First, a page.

Mere recklessness or carelessness may not create an estoppel. Failure to register a transaction where the registration is compulsory may give rise to an estoppel. Thus a negligence to conduct own affairs and duty as a part of legal obligation may give rise to negligence.

    In Shaw and Anr. vs. Metropolitan Police Commissioner,

    The claimant wishing to sell the car permitted a dealer who promised to sell the car to hold possession. The claimant clearly made a representation to the dealer to not sell the car thus helping to be estopped from claiming the return had the contract between owner and dealer not stated.

  2. Sale by Mercantile Agent

    A buyer of goods from a mercantile agent acquires good title if the mercantile agent with the consent of the owner is in possession of the goods provided that the buyer is acting in a good faith and has not at the time of the sale notice that the seller has no authority to sell.In Commonwealth Trust Ltd. s. Akotey,

    A certain quantity of cocoa was consigned by the railway to merchant for which the consignment notes was already received. The consignor believed that the merchant would buy at the agreed price and the merchant disposed the goods by transferring the consignment notes thus enabling the buyer tom acquire a good title.

  3. Sale by a Joint owner

    Sec 28 states thatIf one of the several joint owners of goods has the sole possession by the permission of the co-owners, the goods transferred to any person buying it in good faith and at the time of sale do not observe the seller has no authority to sell.

  4. Sale by person in possession of the voidable contract

    Sec 29 states thatWhen the seller of goods has obtained the possession thereof under a contract voidable under Section 19 of the Indian Contract Act, but if the contract has not been rescinded at the time of sale,

    The buyer acquires a good title if the buyer notices no defect in the seller’s title and the purchase is made in good faith.

  5. Seller in possession after sale

    Sec 30(1) states thatThe seller should be in in the possession of the goods after having sold to them to the buyer then the buyer gets a good title if the delivery or transfer by that person or by a mercantile agent acting for him of the goods or documents of title under any sale, pledge thereof receiving in good faith and without the notice of defect from that of seller.In Pacific Motor Auctions (Pty) Ltd. vs. Motor Credits Ltd.,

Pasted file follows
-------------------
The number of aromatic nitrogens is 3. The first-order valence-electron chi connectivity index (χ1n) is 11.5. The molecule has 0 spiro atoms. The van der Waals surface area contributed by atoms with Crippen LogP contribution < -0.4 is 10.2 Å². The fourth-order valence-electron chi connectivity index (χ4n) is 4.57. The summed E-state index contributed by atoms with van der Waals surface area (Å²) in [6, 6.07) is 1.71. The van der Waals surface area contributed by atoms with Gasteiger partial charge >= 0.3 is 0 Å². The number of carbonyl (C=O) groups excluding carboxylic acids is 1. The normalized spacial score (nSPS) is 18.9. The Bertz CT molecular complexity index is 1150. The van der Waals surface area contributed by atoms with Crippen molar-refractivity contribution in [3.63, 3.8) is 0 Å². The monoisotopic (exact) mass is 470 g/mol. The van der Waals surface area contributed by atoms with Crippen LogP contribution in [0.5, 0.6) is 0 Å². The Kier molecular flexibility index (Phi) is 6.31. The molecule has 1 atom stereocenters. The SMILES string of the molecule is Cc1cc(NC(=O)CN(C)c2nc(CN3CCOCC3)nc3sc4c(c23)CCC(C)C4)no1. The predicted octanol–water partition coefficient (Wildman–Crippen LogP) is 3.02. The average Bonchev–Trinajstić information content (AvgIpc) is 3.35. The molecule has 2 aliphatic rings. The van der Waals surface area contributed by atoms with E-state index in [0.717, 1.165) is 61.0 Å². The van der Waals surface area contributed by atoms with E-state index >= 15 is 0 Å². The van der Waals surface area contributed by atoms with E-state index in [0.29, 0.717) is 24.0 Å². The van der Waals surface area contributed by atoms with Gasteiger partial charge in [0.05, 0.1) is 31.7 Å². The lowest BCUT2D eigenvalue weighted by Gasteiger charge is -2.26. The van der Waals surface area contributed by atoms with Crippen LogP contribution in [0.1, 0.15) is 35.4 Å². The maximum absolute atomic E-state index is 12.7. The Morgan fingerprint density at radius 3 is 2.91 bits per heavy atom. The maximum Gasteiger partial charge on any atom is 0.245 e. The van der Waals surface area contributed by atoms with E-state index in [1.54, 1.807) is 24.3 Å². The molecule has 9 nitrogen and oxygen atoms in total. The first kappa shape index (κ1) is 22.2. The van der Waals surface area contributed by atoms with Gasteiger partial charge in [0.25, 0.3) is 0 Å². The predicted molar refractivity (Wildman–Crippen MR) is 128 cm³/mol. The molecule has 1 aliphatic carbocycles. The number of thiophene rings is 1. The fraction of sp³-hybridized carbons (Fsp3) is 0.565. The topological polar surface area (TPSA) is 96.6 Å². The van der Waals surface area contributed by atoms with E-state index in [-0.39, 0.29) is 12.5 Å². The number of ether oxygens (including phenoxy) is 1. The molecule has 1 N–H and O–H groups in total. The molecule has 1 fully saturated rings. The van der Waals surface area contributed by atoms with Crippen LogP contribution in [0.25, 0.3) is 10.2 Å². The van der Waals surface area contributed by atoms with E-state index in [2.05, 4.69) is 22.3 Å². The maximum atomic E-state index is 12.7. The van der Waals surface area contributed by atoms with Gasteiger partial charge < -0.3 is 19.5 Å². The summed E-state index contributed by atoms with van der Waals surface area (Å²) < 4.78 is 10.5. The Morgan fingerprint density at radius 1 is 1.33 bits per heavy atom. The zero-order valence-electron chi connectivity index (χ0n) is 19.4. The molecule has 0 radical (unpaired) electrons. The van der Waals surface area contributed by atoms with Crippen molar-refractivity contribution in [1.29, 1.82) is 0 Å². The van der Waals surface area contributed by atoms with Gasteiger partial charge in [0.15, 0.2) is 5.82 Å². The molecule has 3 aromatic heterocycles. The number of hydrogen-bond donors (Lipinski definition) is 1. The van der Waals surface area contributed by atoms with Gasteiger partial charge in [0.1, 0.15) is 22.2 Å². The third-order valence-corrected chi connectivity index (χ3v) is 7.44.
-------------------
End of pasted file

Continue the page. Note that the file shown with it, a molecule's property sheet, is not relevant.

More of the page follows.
1. Co. purchased from a motor dealer a number of cars and allowed them to remain in the showroom of the dealer for the purposes of display and sale t customers on hire purchase. M, Co. subsequently terminated the dealer’s authority to sell. The dealer sold them to a bona fide buyer which was held as a good title.
  6. Buyer in possession before sale

Sec 30(2) states that

A person who has bought or agreed to buy certain goods of which the possession of the goods is already given to him, but the seller has some right or lien over the goods, the second buyer will get a title free from the seller’s right of lien.

In Newtons of Wembley Ltd. vs. Williams,

A car was sold and delivered on terms that the property would not pass until the paid or cheque honoured, subsequently the cheque was dishonoured. The seller cancelled the sale but the buyer resold the vehicle in a second hand car market to the buyer who further sold it to another person.

The last person was held to have procured a good title.

 

Author: Aathira Pillai,
Dr. D. Y. Patil College of Law, BLS LLB 4th year